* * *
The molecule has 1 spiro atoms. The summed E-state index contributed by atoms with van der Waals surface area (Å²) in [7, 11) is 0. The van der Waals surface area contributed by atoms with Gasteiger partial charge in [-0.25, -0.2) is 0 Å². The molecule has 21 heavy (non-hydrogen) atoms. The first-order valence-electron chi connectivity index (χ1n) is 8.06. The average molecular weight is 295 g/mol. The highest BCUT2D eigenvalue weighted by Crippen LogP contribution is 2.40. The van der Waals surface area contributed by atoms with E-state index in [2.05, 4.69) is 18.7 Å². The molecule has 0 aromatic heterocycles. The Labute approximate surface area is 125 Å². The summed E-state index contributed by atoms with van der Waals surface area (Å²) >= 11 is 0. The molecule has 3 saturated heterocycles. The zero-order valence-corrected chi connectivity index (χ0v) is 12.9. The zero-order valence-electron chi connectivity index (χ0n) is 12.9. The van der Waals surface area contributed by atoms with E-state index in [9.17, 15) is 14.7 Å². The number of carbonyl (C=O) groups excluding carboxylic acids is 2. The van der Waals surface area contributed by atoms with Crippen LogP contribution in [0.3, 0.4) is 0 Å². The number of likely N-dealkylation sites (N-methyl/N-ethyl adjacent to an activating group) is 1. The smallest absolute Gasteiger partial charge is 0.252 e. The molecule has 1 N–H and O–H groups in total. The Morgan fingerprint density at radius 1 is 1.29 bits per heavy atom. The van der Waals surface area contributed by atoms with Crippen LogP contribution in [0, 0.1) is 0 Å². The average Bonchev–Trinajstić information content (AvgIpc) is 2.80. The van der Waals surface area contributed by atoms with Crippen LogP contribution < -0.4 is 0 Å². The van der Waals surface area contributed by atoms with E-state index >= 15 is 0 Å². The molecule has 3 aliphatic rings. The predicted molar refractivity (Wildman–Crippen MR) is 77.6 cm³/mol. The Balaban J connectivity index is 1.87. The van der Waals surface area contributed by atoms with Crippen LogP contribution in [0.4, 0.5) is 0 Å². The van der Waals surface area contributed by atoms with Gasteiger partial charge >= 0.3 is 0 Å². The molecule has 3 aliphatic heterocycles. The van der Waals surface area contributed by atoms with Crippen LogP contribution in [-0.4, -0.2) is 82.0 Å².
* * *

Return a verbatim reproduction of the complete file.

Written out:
The molecule has 1 spiro atoms. The summed E-state index contributed by atoms with van der Waals surface area (Å²) in [7, 11) is 0. The van der Waals surface area contributed by atoms with Gasteiger partial charge in [-0.25, -0.2) is 0 Å². The molecule has 21 heavy (non-hydrogen) atoms. The first-order valence-electron chi connectivity index (χ1n) is 8.06. The average molecular weight is 295 g/mol. The highest BCUT2D eigenvalue weighted by Crippen LogP contribution is 2.40. The van der Waals surface area contributed by atoms with E-state index in [2.05, 4.69) is 18.7 Å². The molecule has 0 aromatic heterocycles. The Labute approximate surface area is 125 Å². The summed E-state index contributed by atoms with van der Waals surface area (Å²) >= 11 is 0. The molecule has 3 saturated heterocycles. The zero-order valence-corrected chi connectivity index (χ0v) is 12.9. The zero-order valence-electron chi connectivity index (χ0n) is 12.9. The van der Waals surface area contributed by atoms with E-state index in [9.17, 15) is 14.7 Å². The number of carbonyl (C=O) groups excluding carboxylic acids is 2. The van der Waals surface area contributed by atoms with Crippen LogP contribution in [0.3, 0.4) is 0 Å². The number of likely N-dealkylation sites (N-methyl/N-ethyl adjacent to an activating group) is 1. The smallest absolute Gasteiger partial charge is 0.252 e. The molecule has 1 N–H and O–H groups in total. The Morgan fingerprint density at radius 1 is 1.29 bits per heavy atom. The van der Waals surface area contributed by atoms with Crippen LogP contribution in [0, 0.1) is 0 Å². The average Bonchev–Trinajstić information content (AvgIpc) is 2.80. The van der Waals surface area contributed by atoms with Crippen LogP contribution < -0.4 is 0 Å². The van der Waals surface area contributed by atoms with E-state index >= 15 is 0 Å². The molecule has 3 aliphatic rings. The predicted molar refractivity (Wildman–Crippen MR) is 77.6 cm³/mol. The Balaban J connectivity index is 1.87. The van der Waals surface area contributed by atoms with Crippen LogP contribution in [0.4, 0.5) is 0 Å². The van der Waals surface area contributed by atoms with Gasteiger partial charge >= 0.3 is 0 Å². The molecule has 3 aliphatic heterocycles. The van der Waals surface area contributed by atoms with Crippen LogP contribution in [-0.4, -0.2) is 82.0 Å².